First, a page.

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Council delays mobile home requirementsTell North Platte what you think
Courtesy Photo­Image
Jim Carman

Objections convinced the North Platte City Council Tuesday to delay new regulations for mobile homes that are moved around or into the city.

A council work session will be held sometime in the next five weeks to work out problems in the wording of the ordinance.

The ordinance was up for a second reading of three.

Councilman Andrew Lee moved to suspend the rules and pass the ordinance, with Martin Steinbeck seconding.

That was stifled by further discussion and objections from the council. The motion didn’t make it to a vote. Lee was convinced to withdraw his motion.

“We need to work through the issues with the ordinance and bring it back to the council later," City Administrator Jim Hawks said.

Much discussion was sparked by an e-mail from a citizen pointing out that by the way the ordinance is written, many of the requirements are too restrictive. The council agreed that the email brought up some valid problems with the wording of the ordinance, although not all the things mentioned in the e-mail were valid.

Under the proposed standards, a mobile home must have at least 900 square feet of floor area, solid roof, straight walls, be rust free, with solid floors and utility lines that meet code, among similar requirements.

The regulation is considered to be a step in combating substandard housing in North Platte.

But councilman Jim Carman said it is too restrictive.

“It seems to me this is so tightly written that many of the mobile homes already in North Platte could not be moved because they do not meet the standards,” Carman said. “Even older ones that are in good condition could not be moved. I have no problem regulating mobile homes, but the wording of this ordinance needs to be thought out more carefully. It is too much of an imposition on citizens and I disagree with it.”

“Why are we applying 2012 standards to older trailers?” asked councilman Tim Barrett. “We are applying new codes to older homes. We need to re-look at this.”

Douglas Nelson, manager of Riverside Park, told the council that he has only two trailers in his park, but his empty lots are too small for a mobile home that complies with size requirements of the new codes.

Judy Clark of the Development Department reminded the council that if someone wants to move a stick built house in North Platte, even if it was built in 1947, it has to meet the today’s standards when it is moved.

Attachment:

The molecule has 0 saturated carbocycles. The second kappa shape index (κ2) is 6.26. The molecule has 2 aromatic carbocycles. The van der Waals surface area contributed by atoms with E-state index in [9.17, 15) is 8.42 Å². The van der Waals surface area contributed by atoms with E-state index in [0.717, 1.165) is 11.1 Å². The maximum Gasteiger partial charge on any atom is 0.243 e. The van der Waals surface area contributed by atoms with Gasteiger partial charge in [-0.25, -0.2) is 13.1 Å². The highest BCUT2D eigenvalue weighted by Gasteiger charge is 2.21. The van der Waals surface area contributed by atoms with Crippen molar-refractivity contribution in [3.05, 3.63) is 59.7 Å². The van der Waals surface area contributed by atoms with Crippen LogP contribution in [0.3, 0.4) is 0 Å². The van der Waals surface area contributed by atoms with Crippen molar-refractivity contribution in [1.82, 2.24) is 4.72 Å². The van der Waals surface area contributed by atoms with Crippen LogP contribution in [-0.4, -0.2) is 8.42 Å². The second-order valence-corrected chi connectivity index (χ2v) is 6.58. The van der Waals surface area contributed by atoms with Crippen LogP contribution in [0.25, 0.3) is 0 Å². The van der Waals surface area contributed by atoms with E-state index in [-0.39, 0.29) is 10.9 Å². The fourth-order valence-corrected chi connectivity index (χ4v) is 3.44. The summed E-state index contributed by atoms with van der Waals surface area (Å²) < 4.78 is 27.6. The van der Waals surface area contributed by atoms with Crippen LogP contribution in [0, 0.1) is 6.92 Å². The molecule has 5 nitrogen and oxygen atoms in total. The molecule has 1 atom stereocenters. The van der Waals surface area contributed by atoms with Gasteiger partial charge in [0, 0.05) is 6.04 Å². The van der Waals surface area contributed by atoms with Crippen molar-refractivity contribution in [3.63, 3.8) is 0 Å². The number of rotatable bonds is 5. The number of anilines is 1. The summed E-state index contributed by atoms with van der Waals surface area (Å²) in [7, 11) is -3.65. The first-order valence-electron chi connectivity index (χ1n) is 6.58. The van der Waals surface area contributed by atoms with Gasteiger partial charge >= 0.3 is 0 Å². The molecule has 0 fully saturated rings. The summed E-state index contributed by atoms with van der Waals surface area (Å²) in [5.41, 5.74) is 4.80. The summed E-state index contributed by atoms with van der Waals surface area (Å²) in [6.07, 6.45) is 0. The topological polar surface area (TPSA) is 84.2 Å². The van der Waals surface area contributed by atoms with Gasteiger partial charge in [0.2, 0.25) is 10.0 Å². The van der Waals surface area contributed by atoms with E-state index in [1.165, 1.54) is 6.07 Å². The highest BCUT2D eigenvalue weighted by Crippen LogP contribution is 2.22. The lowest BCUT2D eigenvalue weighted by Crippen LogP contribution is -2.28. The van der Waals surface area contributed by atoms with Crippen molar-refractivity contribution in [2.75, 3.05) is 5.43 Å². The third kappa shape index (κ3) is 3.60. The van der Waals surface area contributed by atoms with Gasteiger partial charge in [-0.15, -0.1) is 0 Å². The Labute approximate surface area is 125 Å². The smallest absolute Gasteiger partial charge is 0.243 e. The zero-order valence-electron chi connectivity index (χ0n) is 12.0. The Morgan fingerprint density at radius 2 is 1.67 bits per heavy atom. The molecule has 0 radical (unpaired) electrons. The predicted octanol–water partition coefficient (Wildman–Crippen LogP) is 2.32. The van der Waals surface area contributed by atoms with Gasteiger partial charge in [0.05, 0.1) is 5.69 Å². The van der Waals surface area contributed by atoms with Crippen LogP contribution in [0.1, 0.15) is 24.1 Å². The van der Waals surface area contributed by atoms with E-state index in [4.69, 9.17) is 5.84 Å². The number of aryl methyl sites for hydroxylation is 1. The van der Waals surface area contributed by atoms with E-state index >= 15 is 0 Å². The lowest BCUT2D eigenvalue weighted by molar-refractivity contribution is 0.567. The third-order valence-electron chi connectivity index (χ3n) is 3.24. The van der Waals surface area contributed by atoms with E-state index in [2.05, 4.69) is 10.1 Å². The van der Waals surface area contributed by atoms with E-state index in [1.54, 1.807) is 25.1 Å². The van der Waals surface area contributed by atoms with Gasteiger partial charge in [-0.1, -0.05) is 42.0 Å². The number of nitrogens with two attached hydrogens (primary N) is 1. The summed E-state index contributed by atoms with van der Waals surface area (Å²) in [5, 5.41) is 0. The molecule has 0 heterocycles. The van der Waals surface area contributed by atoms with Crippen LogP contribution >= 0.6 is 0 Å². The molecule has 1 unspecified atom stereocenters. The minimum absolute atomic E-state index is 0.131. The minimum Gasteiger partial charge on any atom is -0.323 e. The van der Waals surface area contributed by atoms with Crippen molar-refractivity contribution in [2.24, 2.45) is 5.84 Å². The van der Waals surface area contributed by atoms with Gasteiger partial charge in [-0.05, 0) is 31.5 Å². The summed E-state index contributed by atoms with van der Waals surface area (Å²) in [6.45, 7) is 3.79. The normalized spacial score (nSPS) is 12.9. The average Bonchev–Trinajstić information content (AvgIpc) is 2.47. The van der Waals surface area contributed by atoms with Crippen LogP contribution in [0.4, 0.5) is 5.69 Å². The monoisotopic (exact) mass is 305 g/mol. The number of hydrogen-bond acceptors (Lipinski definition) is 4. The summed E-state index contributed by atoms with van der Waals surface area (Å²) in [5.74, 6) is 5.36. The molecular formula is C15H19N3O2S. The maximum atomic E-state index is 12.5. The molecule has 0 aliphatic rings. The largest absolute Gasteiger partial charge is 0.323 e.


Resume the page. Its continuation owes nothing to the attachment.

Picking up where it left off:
Clark also agreed that the issues need to be ironed out and given to her so she has a direction to go with changes.

Councilman Glenn Petersen moved to table the ordinance until the first meeting in March so a work session could be held. The council unanimously agreed.

911 surcharge

Also, the required three-reading rule was suspended on a new city ordinance imposing a uniform surcharge for 911 services, which passed on second reading.

The new ordinance has become necessary due to changes to state statutes and new telephone technology.

A law change has caused some telephone companies to take the position that they do not have to forward the 911 surcharge to the city.

The revised ordinance will address that. The existing surcharge of $1 a month will not change.


Also, the three reading rule was again suspended and an ordinance was passed on the second reading to create an airport hazard area with minimum distances for airplane traffic at North Platte Regional Airport/Lee Bird Field.

The ordinance limits the height and location of structures within the airspace, in a 10-mile runway approach area and inside a three-mile radial turning zone above the airport.

At the previous council meeting, Airport Manager Mike Sharkey said this is primarily to protect the airspace over and around airports to stop construction of structures that would be so tall as to extend into required safe zones.

The Nebraska Legislature enacted a revised statute the requires every political subdivision that has a comprehensive plan and zoning regulations, and has an airport hazard area, to adopt, administer and enforce regulations for airport hazard areas.

This ordinance received a unanimous recommendation on Dec. 17 from the planning commission.

In other business, the council:

Unanimously approved requests from Adams Bank & Trust, Bank of the West, Equitable Bank, Farmers State Bank of Wallace and North Platte, First National Bank of North Platte, Great Western Bank, NebraskaLand National Bank, Nebraska Public Agency Investment Trust, Sandhills State Bank, U.S. Bank and Wells Fargo Bank, N.A. to be designated as depository banks for city funds for 2014.

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The North Platte Bulletin - Published 1/22/2014
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